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2. Transition Network DNS
This chapter forms part of the Transition Network guidance for DNS local forwarding and server configuration.
HSCN / Transition Network DNS
The HSCN provides a set of core services including the (nhs.uk) internal DNS. The DNS servers provide central name resolution services to any client on either the HSCN or TN. These servers will take one of five actions, in the following sequence:
- Respond authoritatively
- Respond from cached entries (previously queried and “remembered” data)
- For specific DNS domains, FORWARD explicitly to partner DNS servers
- Delegate to other DNS servers (for specific DNS domains or ‘zones’)
- Attempt to resolve from the internet
The internal DNS servers can be queried directly by end clients (resolvers) or other DNS servers local to a group of end-user clients.
The internal DNS implementation is summarised in the diagram below.
Figure 1 shows the TN-SP internal (TN) DNS provision
To utilise the internal DNS infrastructure, clients and servers must be explicitly configured. Workstations, laptops, and other hosts need only to point to DNS servers that will provide them with name resolution. Workstation configuration varies with hardware and operating system implementation and is beyond the scope of this document.
For the internal DNS infrastructure to be used directly by clients (resolvers), their DNS configurations need only to point to the TN network IP addresses of load-balanced DNS caching server infrastructure - cns0 and cns1.
To utilise the internal DNS, a HSCN connected end-user device may be configured in one of two ways:
- end-user devices at smaller sites with little or no local infrastructure may be configured to send queries directly to the HSCN DNS servers
- larger sites with many users commonly configure devices to send queries to a local DNS server which is configured to forward queries to the HSCN DNS on their behalf and caches the result to improve lookup times for commonly requested resources.
The legacy HSCN DNS server IP addresses will be decommissioned when the TN contract ends and, to ensure continuity of service, replacement DNS server IP addresses have been enabled in parallel. It is necessary for all HSCN organisations to modify their configurations during the period of parallel operation. The DNS service that succeeds the existing TN provided DNS will inherit these new, NHS owned, IP addresses.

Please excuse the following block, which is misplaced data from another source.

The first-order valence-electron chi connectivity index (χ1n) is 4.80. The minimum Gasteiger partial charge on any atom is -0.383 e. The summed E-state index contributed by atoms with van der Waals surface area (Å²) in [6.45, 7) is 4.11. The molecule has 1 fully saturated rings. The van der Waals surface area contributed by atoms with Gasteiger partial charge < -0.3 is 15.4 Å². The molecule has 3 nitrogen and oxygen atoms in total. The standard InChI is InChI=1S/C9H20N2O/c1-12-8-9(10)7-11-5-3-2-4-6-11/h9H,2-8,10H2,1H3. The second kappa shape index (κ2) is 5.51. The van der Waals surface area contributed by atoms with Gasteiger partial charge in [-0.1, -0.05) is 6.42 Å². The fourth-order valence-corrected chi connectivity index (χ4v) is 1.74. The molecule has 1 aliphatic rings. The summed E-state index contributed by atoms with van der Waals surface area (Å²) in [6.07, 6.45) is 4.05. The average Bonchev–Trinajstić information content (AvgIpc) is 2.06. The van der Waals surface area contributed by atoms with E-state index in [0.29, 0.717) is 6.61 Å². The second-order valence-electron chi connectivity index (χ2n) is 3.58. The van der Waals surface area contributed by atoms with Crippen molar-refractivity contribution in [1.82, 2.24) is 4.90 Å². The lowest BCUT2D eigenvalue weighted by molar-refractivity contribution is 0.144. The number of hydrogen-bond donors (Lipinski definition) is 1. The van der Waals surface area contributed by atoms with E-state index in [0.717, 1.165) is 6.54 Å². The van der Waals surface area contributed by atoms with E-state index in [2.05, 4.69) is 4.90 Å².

Organisations must update their configurations to exclusively use the replacement IP addresses now.
Replacement NHS Digital DNS IP Addresses
The legacy IP addresses must be removed from the organisation's DNS configuration. Further guidance on the legacy DNS service of the NHS Digital website.
Further consumer information on the DNS platform refresh
Read more on our HSCN/Transition Network DNS page.
Any locally-provided DNS servers (typically for local clients on LANs connected to the TN network) need to be configured to use a function called forwarding, to query the TN internal DNS infrastructure. This is a method used by DNS servers to specifically direct some or all their queries to other DNS server(s), which will attempt to resolve the DNS question on behalf of the DNS server doing the forwarding. In other words, it makes the locally-provided 'source' DNS server look exactly like a DNS client to cns0 and cns1. This could be likened to a proxy - where the server(s) being forwarded to will perform all the work on behalf of the source DNS server. While this term is not used in DNS nomenclature, it hopefully illustrates the function.
When a DNS server is forwarding to another server, the query is always of a single type or variant, called a recursive query. In everyday language a recursive query is a request to a DNS server as follows: "here is a question; don't come back until you have an answer." This is the same type of query that resolvers (clients) almost universally perform.
The other type of query is called iterative. It is most commonly seen and used between DNS servers, especially on the internet. Here one DNS server asks another, "here is a question; what is the best answer you can give me?". This leads to a DNS server itself 'learning' the answer, by following a path learned from other DNS servers through a process called referrals.
DNS forwarding always uses recursive queries. It is important to know this, since the way that Microsoft sometimes presents its DNS server configuration may confuse administrators, due to unclear wording of some of the options. This is covered in section 5 and section 6 of this document.